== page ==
A Message from Lesley...
Congratulations! You’ve finished yet another school year.
I may not know you, but I’m proud of you. You’ve learned, grown, and achieved more this year than you did the previous year or the year before that. As an educator, I’m always thrilled to help my students celebrate their accomplishments, even if it marks the end of our working relationship.
The end of the the school year is crazy. You have finals, signing of yearbooks, goodbyes, and if you’re going to college, packing and moving. Reflecting on the previous semester or year is the last thing on your mind. After all, you have so much ahead of you to look forward to. But this is the best time to take a beat and consider all that you’ve accomplished. By the time things have settled down a month from now, the memories of the last few weeks and months of school will already have started to fade.
So take a moment, and it really only takes a moment, to reflect on your semester, month, or even your entire school career. In doing so, you will have a physical record of what happened and when things get tough (as you know they will) you can pull out your sheet to remind yourself of your superpowers, or at least what you do to stay on top of academics and your life. Let’s face it, when we are stressed or pressed for time, we don’t always do things at our best and that can be frustrating. Having a handy-dandy list of what works is helpful in those times.
Pick a place to record your thoughts such as a journal or a private blog) and find a comfortable and private spot to start brainstorming. I recommend dividing your reflections into three parts: 1. what really worked, 2. what's not working, and 3. what you want to change to try next year.
Start with the what’s working category. Brainstorm at least 5 (if not 10) things that you’ve done in the past semester that have contributed to your academic success, personal well being or personal growth. For example, one of the things that seems to be a game changer for my students is how much time they spend talking to professors or teachers. I’ve noticed that the more time they spend getting additional support, the more confident they are in class. It also give your teachers the opportunity to get to know you a bit more. Win-win. Don’t forget things that contribute to your well-being like “worked out 3-4 times every week” or “learned to meditate.” Also, write down some pretty obvious but clearly important achievements like “got all assignments in early” or “kept track of my school *and* personal life”. Write down everything that worked - from the simple to the more complicated - so when you get into a situation down the line makes you feel stuck, you’ll have a play book to work from.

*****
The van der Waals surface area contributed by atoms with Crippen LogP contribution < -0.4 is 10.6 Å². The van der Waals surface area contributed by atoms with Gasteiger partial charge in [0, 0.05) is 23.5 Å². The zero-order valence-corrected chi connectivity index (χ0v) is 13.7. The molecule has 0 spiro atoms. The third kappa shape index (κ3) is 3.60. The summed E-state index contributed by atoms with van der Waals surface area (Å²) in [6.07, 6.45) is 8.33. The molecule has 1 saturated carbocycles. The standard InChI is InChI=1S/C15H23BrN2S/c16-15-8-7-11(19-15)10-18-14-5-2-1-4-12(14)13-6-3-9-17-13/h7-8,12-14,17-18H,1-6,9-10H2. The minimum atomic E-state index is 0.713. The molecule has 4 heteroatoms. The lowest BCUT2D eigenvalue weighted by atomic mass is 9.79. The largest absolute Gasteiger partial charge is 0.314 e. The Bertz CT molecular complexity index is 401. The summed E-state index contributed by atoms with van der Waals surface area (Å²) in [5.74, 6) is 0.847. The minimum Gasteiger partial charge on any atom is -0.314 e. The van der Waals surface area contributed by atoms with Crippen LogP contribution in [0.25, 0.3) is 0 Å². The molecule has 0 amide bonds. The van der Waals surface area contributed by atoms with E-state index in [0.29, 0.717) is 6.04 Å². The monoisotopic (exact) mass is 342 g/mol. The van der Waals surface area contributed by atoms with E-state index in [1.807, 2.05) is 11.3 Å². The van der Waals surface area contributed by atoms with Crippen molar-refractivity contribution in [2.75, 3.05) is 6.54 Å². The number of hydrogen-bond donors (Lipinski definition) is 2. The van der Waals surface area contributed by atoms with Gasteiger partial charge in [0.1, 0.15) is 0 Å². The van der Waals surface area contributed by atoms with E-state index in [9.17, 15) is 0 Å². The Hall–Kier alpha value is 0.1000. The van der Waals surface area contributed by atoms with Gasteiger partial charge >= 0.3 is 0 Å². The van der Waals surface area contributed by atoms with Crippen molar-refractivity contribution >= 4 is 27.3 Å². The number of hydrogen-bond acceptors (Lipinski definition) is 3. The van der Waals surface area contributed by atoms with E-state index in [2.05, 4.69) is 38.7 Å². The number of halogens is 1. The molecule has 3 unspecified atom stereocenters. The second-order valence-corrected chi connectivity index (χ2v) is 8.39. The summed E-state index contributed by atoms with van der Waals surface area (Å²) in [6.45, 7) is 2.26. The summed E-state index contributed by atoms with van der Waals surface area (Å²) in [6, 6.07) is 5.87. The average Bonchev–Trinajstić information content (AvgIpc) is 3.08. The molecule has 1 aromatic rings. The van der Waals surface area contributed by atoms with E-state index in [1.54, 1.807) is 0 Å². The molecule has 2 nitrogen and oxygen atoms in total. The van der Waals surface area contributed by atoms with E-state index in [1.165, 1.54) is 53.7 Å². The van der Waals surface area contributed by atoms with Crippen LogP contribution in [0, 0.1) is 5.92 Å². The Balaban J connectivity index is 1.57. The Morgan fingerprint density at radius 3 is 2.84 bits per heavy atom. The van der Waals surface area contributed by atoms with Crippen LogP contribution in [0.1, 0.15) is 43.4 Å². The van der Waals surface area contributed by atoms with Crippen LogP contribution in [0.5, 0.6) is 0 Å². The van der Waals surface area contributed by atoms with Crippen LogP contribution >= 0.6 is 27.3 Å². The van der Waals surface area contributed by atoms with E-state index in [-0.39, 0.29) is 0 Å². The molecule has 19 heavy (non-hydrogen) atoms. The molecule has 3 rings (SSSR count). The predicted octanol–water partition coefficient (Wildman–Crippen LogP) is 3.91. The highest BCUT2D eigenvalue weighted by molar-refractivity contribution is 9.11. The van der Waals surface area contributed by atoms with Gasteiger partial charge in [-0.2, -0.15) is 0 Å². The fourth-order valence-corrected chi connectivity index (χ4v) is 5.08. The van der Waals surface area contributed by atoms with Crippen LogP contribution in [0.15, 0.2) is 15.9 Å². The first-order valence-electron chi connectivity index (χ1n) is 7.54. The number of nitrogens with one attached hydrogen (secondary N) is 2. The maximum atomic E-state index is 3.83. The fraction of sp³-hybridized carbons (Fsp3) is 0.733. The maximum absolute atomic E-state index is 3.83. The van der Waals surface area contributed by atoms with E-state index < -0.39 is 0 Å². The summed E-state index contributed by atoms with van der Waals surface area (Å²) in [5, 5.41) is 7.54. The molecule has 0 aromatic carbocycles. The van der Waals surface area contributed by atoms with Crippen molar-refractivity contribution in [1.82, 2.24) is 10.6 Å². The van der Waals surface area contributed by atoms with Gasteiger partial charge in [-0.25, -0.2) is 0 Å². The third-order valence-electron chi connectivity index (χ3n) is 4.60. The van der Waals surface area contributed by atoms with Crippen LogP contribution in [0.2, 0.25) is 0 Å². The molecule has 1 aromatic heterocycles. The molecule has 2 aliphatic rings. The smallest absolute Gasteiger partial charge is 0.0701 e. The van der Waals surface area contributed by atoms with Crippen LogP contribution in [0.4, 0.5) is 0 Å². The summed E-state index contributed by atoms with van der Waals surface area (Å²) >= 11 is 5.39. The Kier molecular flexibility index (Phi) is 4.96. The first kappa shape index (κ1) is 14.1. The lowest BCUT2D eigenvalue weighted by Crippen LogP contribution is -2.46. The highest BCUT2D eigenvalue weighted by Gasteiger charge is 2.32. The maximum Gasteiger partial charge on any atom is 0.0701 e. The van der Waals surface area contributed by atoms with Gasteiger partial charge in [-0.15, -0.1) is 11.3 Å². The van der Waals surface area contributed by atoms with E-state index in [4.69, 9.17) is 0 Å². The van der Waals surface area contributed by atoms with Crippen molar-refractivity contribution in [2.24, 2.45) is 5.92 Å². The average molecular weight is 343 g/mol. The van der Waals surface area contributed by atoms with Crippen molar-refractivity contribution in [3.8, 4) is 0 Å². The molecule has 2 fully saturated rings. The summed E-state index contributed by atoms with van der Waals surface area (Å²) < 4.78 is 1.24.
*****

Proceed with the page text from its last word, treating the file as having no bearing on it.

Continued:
The what’s not working category, depending on how your semester or year went, could be either a short or long list. Could be that you slept in too often and found yourself not getting everything done you wanted to. Or, maybes you didn’t take breaks from social media while studying, which made your work take 3x longer than it needed to. Maybe you didn’t do as well on tests as you’d have liked. Or, maybe you fell prey to that old foe, procrastination. Whatever you put on your list isn’t meant to make you feel bad. Instead, it’s an acknowledgement of what you might need to take a closer look at next year. It’s a way to keep yourself accountable to the person who matters most on your academic journey: you.
Finally, spend time thinking about what you’d like to do a little different next year. Maybe it’s going to office hours sooner, getting super organized for school, or going to bed an hour earlier. It’s okay to only have one thing that you want to do differently. Try to find something that you can try to do differently that will help make your life less stressful and more successful.
After you’re done jotting down your reflection, take a moment to celebrate all that you’ve accomplished in the last year. Allow yourself to rejoice in all you’ve done. It’s important to take these mental victory laps in life.
Congratulations! Have a wonderful summer vacation!
Your Academic Success Guru,